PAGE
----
Monday, December 04, 2006

John Bolton Resigns

America's UN Ambassador, John Bolton, was never confirmed by the Senate. He was a slippery recess appointment made by Bush who knew he couldn't ram him through the Senate. Since his recess appointment was expiring, Bolton was up for nomination again but the votes were not there and should not have been there. Besides having an ultraconservative philosophy at odds with American values, John Bolton is an arrogant man and, like others in the Bush Administration, he has done damage to America's foreign policy.

There is a difference between arrogance and confidence. Someone who is arrogant believes everyone should yield to their natural superiority; many arrogant people believe rules do not apply to them and begin bending any existing rules they think are getting in their way. If things go wrong, the arrogant are quick to blame others; they can't possibly be the source of the problem. Someone who is confident believes they have the ability and qualifications to get a job done; they're capable of recognizing mistakes and correcting them. If someone is not merely confident, but truly knows what they're doing, they have little trouble working within the rules (for example, they don't blather about changing the law to bring out the military for a hurricane; they have the competence to utilize fully what resources they have).

Steve Soto of The Left Coaster has this to say about Bolton's resignation today:
There isn't anything wrong with a UN ambassador who is conservative, and thinks that the world body is of limited value and in need of reform. But Bolton's pre-appointment record indicated outright hostility and contempt towards the UN. He himself had a disregard for facts and used national security information to settle political scores and undermine his superiors while working at the State Department. And in the short time while he was at the UN, he seemed to undermine any attempt at collaborative work, thereby diminishing his chances to convince others that the United States was correct in its positions.

This may be exactly what the Cheney White House wanted, but that doesn't warrant keeping Bolton as an ineffective voice for the United States on the world stage.

Americans are finally realizing that what Cheney wants isn't necessarily what's good for America. And a president who repeatedly relies on his gut instincts despite repeated failures leaves much to be desired. Getting back to what I was saying above, one of the things we're learning about the Bush Administration is that arrogant people don't actually work well together.

Here's another perspective from Ian Williams of The Nation:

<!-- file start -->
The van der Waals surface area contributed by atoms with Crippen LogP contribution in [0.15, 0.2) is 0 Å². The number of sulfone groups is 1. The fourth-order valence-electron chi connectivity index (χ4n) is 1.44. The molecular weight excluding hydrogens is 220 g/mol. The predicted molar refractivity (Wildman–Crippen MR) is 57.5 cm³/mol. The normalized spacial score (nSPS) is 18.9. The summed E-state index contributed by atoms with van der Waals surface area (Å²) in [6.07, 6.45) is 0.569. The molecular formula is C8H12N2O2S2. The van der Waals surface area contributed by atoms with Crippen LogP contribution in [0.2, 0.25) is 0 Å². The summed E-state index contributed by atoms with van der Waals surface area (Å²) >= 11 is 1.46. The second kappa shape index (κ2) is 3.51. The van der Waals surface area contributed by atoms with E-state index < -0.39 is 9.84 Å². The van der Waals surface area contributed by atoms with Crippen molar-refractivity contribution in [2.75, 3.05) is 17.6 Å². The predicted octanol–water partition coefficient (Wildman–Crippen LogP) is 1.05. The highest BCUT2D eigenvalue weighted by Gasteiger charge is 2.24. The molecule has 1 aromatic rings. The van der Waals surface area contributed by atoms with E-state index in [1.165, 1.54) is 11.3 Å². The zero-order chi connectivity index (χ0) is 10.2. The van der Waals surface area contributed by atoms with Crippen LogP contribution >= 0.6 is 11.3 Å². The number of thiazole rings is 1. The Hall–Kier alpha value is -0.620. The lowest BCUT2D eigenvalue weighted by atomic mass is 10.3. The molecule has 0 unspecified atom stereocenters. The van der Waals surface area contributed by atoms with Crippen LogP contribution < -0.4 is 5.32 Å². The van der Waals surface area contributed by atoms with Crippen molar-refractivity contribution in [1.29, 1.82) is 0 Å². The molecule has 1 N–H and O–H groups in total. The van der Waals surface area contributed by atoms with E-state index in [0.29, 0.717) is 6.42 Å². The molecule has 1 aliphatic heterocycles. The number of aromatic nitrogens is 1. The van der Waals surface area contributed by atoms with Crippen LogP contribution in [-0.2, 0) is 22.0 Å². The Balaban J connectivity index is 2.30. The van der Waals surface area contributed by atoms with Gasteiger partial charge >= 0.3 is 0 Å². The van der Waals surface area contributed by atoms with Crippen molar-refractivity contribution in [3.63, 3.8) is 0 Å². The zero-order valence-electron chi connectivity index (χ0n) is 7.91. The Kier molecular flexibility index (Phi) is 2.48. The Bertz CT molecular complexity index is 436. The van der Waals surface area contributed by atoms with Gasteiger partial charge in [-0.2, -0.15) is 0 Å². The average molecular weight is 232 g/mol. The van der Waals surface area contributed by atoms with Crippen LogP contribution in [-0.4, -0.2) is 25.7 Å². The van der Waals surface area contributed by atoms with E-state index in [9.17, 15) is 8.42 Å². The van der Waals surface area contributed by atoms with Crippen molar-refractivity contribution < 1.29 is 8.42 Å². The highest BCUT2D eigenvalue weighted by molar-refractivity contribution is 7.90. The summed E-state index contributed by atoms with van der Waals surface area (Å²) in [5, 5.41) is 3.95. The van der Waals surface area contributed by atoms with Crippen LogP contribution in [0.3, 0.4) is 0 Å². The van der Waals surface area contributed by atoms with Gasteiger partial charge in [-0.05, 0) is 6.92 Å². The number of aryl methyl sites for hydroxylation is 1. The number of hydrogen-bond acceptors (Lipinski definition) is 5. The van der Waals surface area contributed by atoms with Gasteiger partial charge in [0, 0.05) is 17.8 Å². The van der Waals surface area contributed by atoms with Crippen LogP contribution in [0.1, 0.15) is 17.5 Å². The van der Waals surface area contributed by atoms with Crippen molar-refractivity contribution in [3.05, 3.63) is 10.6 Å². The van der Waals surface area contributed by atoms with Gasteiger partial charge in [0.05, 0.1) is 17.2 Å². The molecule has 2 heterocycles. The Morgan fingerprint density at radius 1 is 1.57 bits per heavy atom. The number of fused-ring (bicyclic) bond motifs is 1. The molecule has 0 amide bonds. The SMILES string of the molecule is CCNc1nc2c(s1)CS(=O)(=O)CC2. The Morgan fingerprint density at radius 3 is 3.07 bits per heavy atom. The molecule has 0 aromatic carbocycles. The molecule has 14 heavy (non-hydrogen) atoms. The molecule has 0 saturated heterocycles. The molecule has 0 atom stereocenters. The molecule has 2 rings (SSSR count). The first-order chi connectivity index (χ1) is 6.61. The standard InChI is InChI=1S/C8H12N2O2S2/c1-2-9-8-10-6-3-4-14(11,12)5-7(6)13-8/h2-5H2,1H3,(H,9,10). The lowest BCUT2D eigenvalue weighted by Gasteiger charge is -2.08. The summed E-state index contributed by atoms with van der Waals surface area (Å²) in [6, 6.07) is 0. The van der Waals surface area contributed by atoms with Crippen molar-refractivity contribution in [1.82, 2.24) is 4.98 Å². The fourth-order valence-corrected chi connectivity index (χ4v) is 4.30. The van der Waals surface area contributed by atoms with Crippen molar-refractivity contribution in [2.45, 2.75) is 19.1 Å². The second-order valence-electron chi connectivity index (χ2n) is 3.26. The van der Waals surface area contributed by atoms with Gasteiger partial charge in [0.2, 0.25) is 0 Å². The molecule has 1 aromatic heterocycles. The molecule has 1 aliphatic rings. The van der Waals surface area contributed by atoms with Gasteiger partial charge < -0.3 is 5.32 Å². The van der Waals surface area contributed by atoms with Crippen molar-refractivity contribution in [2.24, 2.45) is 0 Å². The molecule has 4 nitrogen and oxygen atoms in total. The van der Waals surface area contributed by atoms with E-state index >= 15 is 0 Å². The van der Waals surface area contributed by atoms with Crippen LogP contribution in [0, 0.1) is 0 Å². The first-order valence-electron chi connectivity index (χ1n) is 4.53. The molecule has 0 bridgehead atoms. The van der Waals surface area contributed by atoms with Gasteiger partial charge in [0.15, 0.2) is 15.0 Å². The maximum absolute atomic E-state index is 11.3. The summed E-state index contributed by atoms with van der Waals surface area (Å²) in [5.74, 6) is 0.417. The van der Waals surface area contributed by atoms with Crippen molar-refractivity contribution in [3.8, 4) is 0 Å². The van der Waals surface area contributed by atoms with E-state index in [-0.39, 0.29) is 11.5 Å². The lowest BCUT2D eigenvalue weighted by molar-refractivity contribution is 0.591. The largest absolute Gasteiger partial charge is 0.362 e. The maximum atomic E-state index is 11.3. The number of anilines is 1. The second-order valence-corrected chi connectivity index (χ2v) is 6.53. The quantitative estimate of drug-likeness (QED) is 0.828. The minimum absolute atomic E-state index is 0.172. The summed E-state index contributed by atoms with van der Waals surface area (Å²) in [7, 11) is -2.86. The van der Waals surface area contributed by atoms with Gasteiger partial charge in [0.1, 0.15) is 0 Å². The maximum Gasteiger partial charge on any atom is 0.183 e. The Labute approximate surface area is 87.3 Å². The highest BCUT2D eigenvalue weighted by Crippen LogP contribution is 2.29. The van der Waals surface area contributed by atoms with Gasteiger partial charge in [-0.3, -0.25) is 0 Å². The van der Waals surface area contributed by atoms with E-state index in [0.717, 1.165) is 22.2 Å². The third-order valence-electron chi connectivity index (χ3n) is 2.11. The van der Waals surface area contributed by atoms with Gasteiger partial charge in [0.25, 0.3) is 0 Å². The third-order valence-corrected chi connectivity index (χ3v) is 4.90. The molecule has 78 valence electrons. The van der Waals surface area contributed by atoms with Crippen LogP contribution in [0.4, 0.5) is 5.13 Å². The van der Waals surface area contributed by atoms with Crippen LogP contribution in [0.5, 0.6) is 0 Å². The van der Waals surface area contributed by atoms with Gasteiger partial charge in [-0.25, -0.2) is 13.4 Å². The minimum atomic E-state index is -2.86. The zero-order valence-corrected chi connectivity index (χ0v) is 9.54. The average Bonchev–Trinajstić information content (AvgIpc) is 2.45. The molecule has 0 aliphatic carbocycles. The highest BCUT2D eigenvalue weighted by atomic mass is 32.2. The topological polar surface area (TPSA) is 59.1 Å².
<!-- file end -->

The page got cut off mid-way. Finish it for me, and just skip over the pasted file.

In a rare midterm election in which foreign policy was a major issue, it is not too much of a stretch to say that American voters put UN Ambassador John Bolton out of office. Bolton's resignation from his unconfirmed recess appointment at the UN removes the residual fear that the Bush team had something up its sleeve to bypass senatorial resistance to his confirmation. The White House had claimed the support of a bipartisan silent majority for his appointment--even though it was vociferous defections from GOP ranks that helped thwart his confirmation.


...Bolton's most memorable "achievement" occurred while he was in charge of arms control at the State Department before moving to the UN. He was a major saboteur of Congressional efforts to improve and tighten the nuclear Non-Proliferation Treaty. If these measures had been passed, countries would not have been able, as North Korea did, to drop out of the treaty after reaping its dual-use benefits, and the voluntary protocols on inspection that Iran stopped observing would have been compulsory.

However, his greatest legacy may be his semi-successful attempt to wreck the UN reform proposals last year. By introducing hundreds of unilateral amendments after long months of painstaking negotiations between the members, he certainly managed to destroy the efforts of Kofi Annan to persuade the Third World members that managerial reforms were not some form of American and Western plot. In fact, almost every public statement he made pretty much confirmed their suspicions.

Most Americans support the UN and a foreign policy that emphasizes international cooperation. Like all organizations, the UN needs some reforms, but it's been a mystery why Bush has pursued what, in essence, has been the long-standing anti-UN policies of The John Birch Society, an organization that even in the 1950s was recognized as ultraconservative and extremist. Will we see Bush changing his policies in the weeks to come? We'll see. But don't be surprised if he finally yields to the necessity to change even if he does so with much kicking, teeth-gnashing and screaming.

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